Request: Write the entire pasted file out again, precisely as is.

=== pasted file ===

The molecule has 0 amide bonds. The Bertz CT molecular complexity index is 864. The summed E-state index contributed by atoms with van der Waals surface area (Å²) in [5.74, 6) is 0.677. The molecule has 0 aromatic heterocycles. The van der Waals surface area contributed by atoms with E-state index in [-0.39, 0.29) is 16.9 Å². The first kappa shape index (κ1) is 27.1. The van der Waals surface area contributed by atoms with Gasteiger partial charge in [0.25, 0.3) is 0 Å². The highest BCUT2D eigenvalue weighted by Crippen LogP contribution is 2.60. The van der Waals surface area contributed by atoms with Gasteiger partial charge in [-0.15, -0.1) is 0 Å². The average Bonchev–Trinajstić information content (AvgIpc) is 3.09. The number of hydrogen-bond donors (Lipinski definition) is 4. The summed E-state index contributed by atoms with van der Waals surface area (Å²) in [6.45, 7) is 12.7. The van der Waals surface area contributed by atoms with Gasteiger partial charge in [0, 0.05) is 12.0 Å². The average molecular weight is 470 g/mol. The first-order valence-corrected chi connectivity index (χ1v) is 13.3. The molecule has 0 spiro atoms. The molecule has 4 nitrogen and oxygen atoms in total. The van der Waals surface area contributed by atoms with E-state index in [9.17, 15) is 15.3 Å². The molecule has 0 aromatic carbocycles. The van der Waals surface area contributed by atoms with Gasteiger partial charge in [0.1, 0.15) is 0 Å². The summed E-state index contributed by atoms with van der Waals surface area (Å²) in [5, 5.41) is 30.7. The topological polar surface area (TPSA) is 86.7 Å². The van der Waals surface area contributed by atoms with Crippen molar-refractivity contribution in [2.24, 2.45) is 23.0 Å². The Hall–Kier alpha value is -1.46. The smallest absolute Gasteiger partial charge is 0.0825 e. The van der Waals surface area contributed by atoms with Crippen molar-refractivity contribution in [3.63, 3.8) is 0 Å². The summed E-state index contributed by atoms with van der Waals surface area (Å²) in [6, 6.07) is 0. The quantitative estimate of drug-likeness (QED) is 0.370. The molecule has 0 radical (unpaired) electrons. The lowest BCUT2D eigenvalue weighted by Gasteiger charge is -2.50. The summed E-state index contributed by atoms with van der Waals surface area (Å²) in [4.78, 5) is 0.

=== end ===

The molecule has 0 amide bonds. The Bertz CT molecular complexity index is 864. The summed E-state index contributed by atoms with van der Waals surface area (Å²) in [5.74, 6) is 0.677. The molecule has 0 aromatic heterocycles. The van der Waals surface area contributed by atoms with E-state index in [-0.39, 0.29) is 16.9 Å². The first kappa shape index (κ1) is 27.1. The van der Waals surface area contributed by atoms with Gasteiger partial charge in [0.25, 0.3) is 0 Å². The highest BCUT2D eigenvalue weighted by Crippen LogP contribution is 2.60. The van der Waals surface area contributed by atoms with Gasteiger partial charge in [-0.15, -0.1) is 0 Å². The average Bonchev–Trinajstić information content (AvgIpc) is 3.09. The number of hydrogen-bond donors (Lipinski definition) is 4. The summed E-state index contributed by atoms with van der Waals surface area (Å²) in [6.45, 7) is 12.7. The van der Waals surface area contributed by atoms with Gasteiger partial charge in [0, 0.05) is 12.0 Å². The average molecular weight is 470 g/mol. The first-order valence-corrected chi connectivity index (χ1v) is 13.3. The molecule has 0 spiro atoms. The molecule has 4 nitrogen and oxygen atoms in total. The van der Waals surface area contributed by atoms with E-state index in [9.17, 15) is 15.3 Å². The molecule has 0 aromatic carbocycles. The van der Waals surface area contributed by atoms with Gasteiger partial charge in [0.1, 0.15) is 0 Å². The summed E-state index contributed by atoms with van der Waals surface area (Å²) in [5, 5.41) is 30.7. The topological polar surface area (TPSA) is 86.7 Å². The van der Waals surface area contributed by atoms with Crippen molar-refractivity contribution in [2.24, 2.45) is 23.0 Å². The Hall–Kier alpha value is -1.46. The smallest absolute Gasteiger partial charge is 0.0825 e. The van der Waals surface area contributed by atoms with Crippen molar-refractivity contribution in [3.63, 3.8) is 0 Å². The summed E-state index contributed by atoms with van der Waals surface area (Å²) in [6, 6.07) is 0. The quantitative estimate of drug-likeness (QED) is 0.370. The molecule has 0 radical (unpaired) electrons. The lowest BCUT2D eigenvalue weighted by Gasteiger charge is -2.50. The summed E-state index contributed by atoms with van der Waals surface area (Å²) in [4.78, 5) is 0.